The Washington Wizards fell Tuesday in a 96-88 loss to the visiting Toronto Raptors. DeMar DeRozan led the Raptors with 24 points (9-for-18), while Rudy Gay co-led with the same amount on far worse shooting (10-for-25). Rookie Wizards guard Bradley Beal led all scores with an efficient 25 points (9-for-19) in defeat, on a night in which Washington's offense seemed anything but efficient.
"It's going to be hard for us--the way our team is made up--to win games playing that way," said Wizards Head Coach Randy Wittman, regarding Washington's 30-for-78 from the field shooting (.385). The duo of forward-guard Martell Webster and Beal sank all six of Washington's three-pointers on eleven attempts (.545). Their efforts--and some late defense by John Wall--helped the Wizards stay competitive in the fourth.
"We tried to keep making a push, and cutting it," continued Wittman, "but offensively we just never really got into a flow, a rhythm, all night long. We paid for it. There's a couple of games you can steal every year. There's the game leading into the All-Star break and the game leading out, and we played like that in both games." Washington's poor play--or poor defense--resulted in back-to-back losses to sub .500 teams in the Jose Calderon-led Detroit Pistons and the DeMar DeRozan infused Toronto Raptors. As such, Washington's chance at a postseason continues to get less probable.
The Wizards can still achieve a .500 record if they lose no more than four of their last thirty games, and Washington has three more against the Raptors coming up if they can muster revenge. You can guarantee Nene (7 points, 7 rebounds) will bounce back from this one and fuel a win or two before that season series is over. But can Wall recover from an atrocious 1-for-12 from the field night?
"I just didn't make shots," said Wall postgame, "they took the ball out of the passing lane. It's just one of those nights that we didn't make open shots and we missed a couple easy layups." Webster tried to amp Wall up with 5:38 left in the fourth, as Washington's franchise point guard prepped for two shots from the charity stripe (7-for-8), but the former Kentucky Wildcat had a funk that just wouldn't quit.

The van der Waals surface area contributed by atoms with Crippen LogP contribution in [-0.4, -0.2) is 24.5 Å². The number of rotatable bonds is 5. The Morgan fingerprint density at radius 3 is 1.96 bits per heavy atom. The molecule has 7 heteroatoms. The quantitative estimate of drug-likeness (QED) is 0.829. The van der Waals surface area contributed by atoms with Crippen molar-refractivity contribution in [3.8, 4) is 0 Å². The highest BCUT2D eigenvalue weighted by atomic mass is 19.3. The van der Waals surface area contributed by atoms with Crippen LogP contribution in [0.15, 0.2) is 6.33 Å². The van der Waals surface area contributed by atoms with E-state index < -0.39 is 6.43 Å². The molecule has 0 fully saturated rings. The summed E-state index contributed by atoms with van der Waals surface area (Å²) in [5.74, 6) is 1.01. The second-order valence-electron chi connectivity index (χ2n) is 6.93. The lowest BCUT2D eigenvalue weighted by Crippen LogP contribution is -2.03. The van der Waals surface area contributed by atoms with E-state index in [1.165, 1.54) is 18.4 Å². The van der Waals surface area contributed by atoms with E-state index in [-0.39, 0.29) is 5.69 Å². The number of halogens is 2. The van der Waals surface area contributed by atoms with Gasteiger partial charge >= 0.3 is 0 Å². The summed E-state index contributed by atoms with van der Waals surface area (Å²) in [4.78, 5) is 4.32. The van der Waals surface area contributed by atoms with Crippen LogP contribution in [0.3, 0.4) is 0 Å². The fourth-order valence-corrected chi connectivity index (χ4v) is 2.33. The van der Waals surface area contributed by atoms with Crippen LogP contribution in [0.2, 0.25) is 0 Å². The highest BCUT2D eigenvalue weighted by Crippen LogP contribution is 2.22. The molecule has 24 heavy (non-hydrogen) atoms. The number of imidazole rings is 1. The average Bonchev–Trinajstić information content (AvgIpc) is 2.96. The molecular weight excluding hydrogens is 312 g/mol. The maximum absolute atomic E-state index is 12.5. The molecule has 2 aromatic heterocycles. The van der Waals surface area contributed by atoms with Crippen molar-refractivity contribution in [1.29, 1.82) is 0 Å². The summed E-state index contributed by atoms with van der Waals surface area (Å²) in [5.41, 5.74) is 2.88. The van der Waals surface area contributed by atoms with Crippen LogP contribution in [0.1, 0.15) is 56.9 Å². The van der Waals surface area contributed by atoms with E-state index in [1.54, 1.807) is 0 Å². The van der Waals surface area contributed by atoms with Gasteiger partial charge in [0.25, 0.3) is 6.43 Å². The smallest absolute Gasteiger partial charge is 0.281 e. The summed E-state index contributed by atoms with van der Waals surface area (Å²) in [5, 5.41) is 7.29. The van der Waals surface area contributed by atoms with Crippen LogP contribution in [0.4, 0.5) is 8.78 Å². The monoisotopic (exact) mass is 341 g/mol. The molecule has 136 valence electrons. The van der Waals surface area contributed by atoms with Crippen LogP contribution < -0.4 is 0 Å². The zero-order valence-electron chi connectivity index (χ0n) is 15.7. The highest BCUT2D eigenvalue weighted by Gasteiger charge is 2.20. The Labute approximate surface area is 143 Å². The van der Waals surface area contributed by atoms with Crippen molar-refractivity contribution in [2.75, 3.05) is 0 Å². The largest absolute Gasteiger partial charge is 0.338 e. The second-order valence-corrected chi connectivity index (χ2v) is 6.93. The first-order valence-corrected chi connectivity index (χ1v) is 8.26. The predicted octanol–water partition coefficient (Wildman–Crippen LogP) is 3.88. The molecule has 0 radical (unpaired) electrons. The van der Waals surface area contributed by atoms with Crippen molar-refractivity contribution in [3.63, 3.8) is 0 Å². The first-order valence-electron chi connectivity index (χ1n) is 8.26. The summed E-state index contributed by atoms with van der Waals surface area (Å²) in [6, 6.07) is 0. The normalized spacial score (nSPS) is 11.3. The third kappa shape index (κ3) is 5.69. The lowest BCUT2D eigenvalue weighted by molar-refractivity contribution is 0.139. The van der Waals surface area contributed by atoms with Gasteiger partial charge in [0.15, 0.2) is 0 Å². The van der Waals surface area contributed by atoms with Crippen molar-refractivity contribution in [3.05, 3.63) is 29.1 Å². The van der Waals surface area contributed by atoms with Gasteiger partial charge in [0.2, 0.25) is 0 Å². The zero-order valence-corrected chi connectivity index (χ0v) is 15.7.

"That's our maestro man, he's going to have the ball in his hands ninety percent of the time," said Webster postgame. "He needs to understand that we all believe in him to knock down his jump shots, he's got to shoot them. Once he does it's game over for the league. You got a point guard that is lightning quick and demands people to sink in when he penetrates, and if they don't, if he can knock down that jump shot it's game over."
Washington's floor runner looked less confident with his jumper than frustrated in the final minute of play. He forced two steals in the last minute and change but Washington's offense went nowhere. First Wall attempted a corner to corner jump pass--two cardinal basketball sins at once--with 52.9 seconds left, the score 94-86, Raptors. Toronto intercepted the pass, which gave Wall his seventh turnover of the game. On the next Wizards possession, Wall decided to settle for a long jumper without as much as a single pass before he pulled up. He missed the shot, yet he continued to pressure the ball for his third and final steal.
Beal ended up with an awkward slam dunk after a hesitation pass by Martell Webster, perhaps because of a Verizon Center game clock malfunction which required a look back at the scores table for the game clock, or perhaps because Washington had no real chance of a comeback, and Webster was considering one final highlight for fans to take back as a parting gift.
"We have to blame ourselves," said Beal, who has now scored 20 or more points nine times this season. "We are the ones playing and we are the ones out there who have to make shots. We didn't put the ball in the hole and we didn't get stops. Yes, they did make a lot of tough shots, but at the end of the day I think we gave up. We just have to keep through the whole game, I mean the game is never over."
There are eight teams in the Eastern Conference at .500 or better right now, with the Milwaukee Bucks sitting at an even 26-26. It's certainly not over for Washington, but it's getting there. The Wizards are currently 1-1 with the Bucks, with a third and final meeting set for Wednesday, March 13. Washington will visit Toronto Monday, February 25, host the Raptors Sunday, March 31, then visit Toronto one final time on Wednesday, April 3.
"This is a tough team," said Beal, regarding the Raptors. "They're very physical, they're very athletic, big--big front line, big backcourt. We just have to keep playing hard. Rudy Gay and DeRozan made a lot of tough shots. That's not going to happen every night. They got the best of us tonight, we just have to get them the next time we play them."
The Wizards will host former Wizards center JaVale McGee and the Denver Nuggets Friday (7:00 p.m. ET, CSN) then the Houston Rockets on Saturday (7:00 p.m. ET, CSN). Washington will visit Toronto on Monday for their second of four (7:00 p.m. ET, CSN).